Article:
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A literature-based guide to the conservative and surgical management of the acute Charcot foot and ankle.

Schade VL, Andersen CA - Diabet Foot Ankle (2015)

Bottom Line: The acute stages are typically defined as Eichenholtz Stage 1, or Stage 0, which was first described by Shibata et al. in 1990.Surgical intervention remains controversial.A review of the literature was performed to provide an evidenced-based approach to the conservative and surgical management of acute Charcot neuroarthropathy of the foot and ankle.

View Article: PubMed Central - PubMed

Affiliation: Vascular/Endovascular Surgery, Madigan Army Medical Center, Tacoma, WA, USA.

ABSTRACT
Acute Charcot neuroarthropathy of the foot and ankle presents with the insidious onset of a unilateral acutely edematous, erythematous, and warm lower extremity. The acute stages are typically defined as Eichenholtz Stage 1, or Stage 0, which was first described by Shibata et al. in 1990. The ultimate goal of treatment is maintenance of a stable, plantigrade foot which can be easily shod, minimizing the risk of callus, ulceration, infection, and amputation. The gold standard of treatment is non-weight-bearing immobilization in a total contact cast. Surgical intervention remains controversial. A review of the literature was performed to provide an evidenced-based approach to the conservative and surgical management of acute Charcot neuroarthropathy of the foot and ankle.

No MeSH data available.


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Increased bone marrow edema consistent with Stage 0 acute Charcot of the midfoot.
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Figure 0006: Increased bone marrow edema consistent with Stage 0 acute Charcot of the midfoot.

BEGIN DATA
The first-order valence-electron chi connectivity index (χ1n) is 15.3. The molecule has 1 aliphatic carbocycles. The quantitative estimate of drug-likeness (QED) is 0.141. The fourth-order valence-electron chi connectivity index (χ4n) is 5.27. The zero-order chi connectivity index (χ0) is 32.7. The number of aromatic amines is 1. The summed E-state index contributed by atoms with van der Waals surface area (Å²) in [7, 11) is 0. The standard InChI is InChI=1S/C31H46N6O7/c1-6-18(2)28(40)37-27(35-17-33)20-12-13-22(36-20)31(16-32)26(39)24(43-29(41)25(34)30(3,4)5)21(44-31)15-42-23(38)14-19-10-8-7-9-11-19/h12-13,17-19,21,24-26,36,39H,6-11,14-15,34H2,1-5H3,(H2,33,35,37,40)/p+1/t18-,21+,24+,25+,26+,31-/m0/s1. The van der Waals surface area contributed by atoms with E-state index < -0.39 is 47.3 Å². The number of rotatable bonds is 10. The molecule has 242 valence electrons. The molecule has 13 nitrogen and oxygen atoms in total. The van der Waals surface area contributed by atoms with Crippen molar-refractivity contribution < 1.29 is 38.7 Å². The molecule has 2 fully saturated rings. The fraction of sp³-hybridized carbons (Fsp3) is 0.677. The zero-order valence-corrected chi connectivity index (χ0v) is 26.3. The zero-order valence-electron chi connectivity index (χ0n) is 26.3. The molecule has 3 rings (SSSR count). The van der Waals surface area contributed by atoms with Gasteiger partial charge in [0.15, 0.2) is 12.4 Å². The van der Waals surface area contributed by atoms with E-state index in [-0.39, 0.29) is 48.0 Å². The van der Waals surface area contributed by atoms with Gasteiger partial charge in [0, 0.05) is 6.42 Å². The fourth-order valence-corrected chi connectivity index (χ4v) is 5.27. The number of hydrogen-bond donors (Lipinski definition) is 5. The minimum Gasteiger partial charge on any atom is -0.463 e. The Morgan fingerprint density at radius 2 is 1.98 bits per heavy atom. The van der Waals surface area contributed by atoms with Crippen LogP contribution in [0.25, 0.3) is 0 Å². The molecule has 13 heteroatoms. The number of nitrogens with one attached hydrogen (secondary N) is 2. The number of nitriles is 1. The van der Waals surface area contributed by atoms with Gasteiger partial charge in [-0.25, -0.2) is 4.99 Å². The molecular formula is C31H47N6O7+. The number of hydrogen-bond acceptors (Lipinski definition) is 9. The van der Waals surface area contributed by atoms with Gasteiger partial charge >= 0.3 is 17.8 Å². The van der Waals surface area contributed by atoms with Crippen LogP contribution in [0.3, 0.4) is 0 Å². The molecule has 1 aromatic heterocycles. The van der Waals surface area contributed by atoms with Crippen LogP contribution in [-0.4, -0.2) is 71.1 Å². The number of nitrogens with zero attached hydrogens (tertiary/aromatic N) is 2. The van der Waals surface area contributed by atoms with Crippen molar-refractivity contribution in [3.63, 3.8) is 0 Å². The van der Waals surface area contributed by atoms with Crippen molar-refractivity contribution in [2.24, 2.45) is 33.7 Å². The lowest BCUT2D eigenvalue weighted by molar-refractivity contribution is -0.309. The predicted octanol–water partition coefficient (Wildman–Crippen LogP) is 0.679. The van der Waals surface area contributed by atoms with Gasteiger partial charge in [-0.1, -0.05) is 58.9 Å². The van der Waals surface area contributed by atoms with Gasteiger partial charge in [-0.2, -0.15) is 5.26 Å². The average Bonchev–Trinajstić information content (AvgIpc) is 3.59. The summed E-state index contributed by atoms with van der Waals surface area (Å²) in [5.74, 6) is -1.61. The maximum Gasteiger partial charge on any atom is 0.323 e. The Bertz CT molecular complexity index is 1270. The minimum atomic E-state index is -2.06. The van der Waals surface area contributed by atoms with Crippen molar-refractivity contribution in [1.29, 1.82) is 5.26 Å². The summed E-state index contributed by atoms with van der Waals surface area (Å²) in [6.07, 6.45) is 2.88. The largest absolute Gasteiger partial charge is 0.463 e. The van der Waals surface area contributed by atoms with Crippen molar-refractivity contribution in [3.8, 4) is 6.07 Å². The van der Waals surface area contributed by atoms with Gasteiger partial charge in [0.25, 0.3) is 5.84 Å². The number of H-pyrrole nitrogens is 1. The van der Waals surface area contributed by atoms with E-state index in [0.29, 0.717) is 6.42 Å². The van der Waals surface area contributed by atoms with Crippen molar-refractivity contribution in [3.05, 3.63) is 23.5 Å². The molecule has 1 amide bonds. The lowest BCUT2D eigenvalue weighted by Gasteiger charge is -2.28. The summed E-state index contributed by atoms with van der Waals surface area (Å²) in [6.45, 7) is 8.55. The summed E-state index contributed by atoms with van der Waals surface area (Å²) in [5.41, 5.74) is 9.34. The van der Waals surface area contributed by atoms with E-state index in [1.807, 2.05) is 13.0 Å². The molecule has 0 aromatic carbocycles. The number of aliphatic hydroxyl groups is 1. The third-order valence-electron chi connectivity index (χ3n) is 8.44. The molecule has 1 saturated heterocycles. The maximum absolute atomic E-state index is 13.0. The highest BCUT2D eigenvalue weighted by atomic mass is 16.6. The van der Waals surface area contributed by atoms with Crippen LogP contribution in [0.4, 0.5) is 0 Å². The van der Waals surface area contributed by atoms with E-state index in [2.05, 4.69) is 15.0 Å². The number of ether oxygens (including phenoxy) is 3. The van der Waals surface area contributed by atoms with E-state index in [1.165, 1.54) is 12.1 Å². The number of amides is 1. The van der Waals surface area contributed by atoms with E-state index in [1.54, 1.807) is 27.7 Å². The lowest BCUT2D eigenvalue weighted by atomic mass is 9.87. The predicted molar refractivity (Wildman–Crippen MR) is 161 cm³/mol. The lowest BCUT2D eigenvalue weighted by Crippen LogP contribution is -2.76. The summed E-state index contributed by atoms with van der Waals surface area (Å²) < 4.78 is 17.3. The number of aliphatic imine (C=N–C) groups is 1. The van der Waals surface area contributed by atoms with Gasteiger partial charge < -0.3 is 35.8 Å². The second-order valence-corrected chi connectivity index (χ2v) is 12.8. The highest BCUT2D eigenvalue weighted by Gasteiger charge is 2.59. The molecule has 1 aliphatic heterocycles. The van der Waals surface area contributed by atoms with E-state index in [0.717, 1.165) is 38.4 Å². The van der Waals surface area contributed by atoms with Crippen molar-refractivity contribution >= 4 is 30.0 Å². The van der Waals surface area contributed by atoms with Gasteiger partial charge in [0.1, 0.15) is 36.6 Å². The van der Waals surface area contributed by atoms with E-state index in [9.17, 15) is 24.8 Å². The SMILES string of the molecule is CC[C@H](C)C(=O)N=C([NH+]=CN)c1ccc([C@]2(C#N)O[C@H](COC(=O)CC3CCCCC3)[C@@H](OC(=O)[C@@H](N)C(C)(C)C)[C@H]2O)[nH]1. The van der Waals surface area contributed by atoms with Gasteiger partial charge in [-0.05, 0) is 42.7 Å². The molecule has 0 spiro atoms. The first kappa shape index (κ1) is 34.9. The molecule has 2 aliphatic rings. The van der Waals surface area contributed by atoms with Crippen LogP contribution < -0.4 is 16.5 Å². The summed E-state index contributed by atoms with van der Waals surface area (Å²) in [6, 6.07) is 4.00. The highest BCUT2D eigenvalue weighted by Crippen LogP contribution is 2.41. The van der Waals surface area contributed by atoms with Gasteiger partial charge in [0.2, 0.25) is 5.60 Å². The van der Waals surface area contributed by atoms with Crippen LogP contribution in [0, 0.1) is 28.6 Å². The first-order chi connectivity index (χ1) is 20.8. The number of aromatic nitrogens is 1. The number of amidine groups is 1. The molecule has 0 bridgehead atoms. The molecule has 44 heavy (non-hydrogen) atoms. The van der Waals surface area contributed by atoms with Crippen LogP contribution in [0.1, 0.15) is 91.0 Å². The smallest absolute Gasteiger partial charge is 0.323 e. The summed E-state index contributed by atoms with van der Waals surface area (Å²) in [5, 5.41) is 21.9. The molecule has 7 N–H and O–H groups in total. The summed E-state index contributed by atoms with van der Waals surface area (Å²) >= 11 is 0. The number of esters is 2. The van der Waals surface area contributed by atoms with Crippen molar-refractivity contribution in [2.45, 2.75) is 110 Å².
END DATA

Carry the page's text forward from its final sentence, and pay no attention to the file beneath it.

Mentions: Several authors have recently advocated the early use of magnetic resonance imaging (MRI) to aid in diagnosis of acute Charcot (5, 6, 12, 13, 15, 17, 19, 20, 33, 38, 39) (Fig. 6). Chantelau and Poll performed an MRI on seven patients with Stage 0 Charcot within 2 weeks of obtaining radiographs which were read as negative for any osseous abnormalities (17). MRI revealed advanced stress bone injuries, microtrabecular fractures of the talus or calcaneus, edema of the adjacent soft tissues, and joint effusion with an average of four (range: 1–8) bones and five (range: 0–8) joints affected. These findings resolved after cast immobilization for 6 months (17). Schlossbauer confirmed these findings and correlated them with the amount of edema and pain found on physical examination (5). As these physical examination findings decreased with cast immobilization, the MRI findings decreased as well. Given these findings, the use of MRI was recommended to aid in determination of the appropriate duration of immobilization for conservative management of acute Charcot (5). Zampa performed a prospective study of 40 patients with acute Charcot foot that further expounded on this finding (20). Each patient had an MRI performed every 3 months until deemed healed or at a maximum of 12 months from initiation of immobilization. The average follow-up time was 8.2 months. The mean time to clinical healing was 6.8 months as determined by resolution of edema, erythema, and warmth. The mean time to resolution of MRI findings was 8.3 months. The recommendation was made to obtain an MRI at baseline and every 3 months until the patient is deemed clinically stable to correlate clinical healing with objective healing on MRI (20). Chantelau and Richter performed a retrospective, observational, exploratory cohort study of 59 patients (71 acute Charcot feet) whose management was based on MRI findings (21). The patients were followed over a 12-year time period. Early MRI was found to be instrumental in prompt diagnosis and initiation of treatment minimizing the risk for development of rigid foot deformities. When Stage 0 Charcot was diagnosed and immobilization initiated within 1 month of symptom onset, approximately 70% of patients healed without foot deformity with an average immobilization time of 4 months. This is in contrast to patients diagnosed in Stage 1 approximately 2 months after symptom onset who needed an average immobilization time of 5 months with approximately 30% healing without deformity of the foot. Results of this study lead to the conclusion that: 1) radiographs were insufficient in diagnosing midfoot fractures, 2) any bone marrow edema in the foot on MRI in a patient with peripheral neuropathy of any etiology was likely to progress to cortical fracture with continued unprotected ambulation, 3) the presence of cortical fractures was a significant marker for impending deformity development, 4) both Stage 0 and Stage 1 Charcot involving the tarsometatarsal and midtarsal joints required longer immobilization times, and 5) patients with type 1 diabetes were slightly younger, less obese, had a longer duration of diagnosis, and were more prone to recurrence of Charcot events than patients with type 2 diabetes (21). Given the ability of MRI to detect acute Charcot before any radiographic findings are visualized, the authors felt that the radiograph-based Eichenholtz classification does not encompass the full spectrum of the disease process and proposed a new classification for patients with peripheral neuropathy and an acutely swollen foot consisting of two stages and two grades. This classification system correlates clinical, computed tomography and MRI, and histopathology findings of Charcot and can be used to determine time for initiation and duration of treatment (6) (Table 1).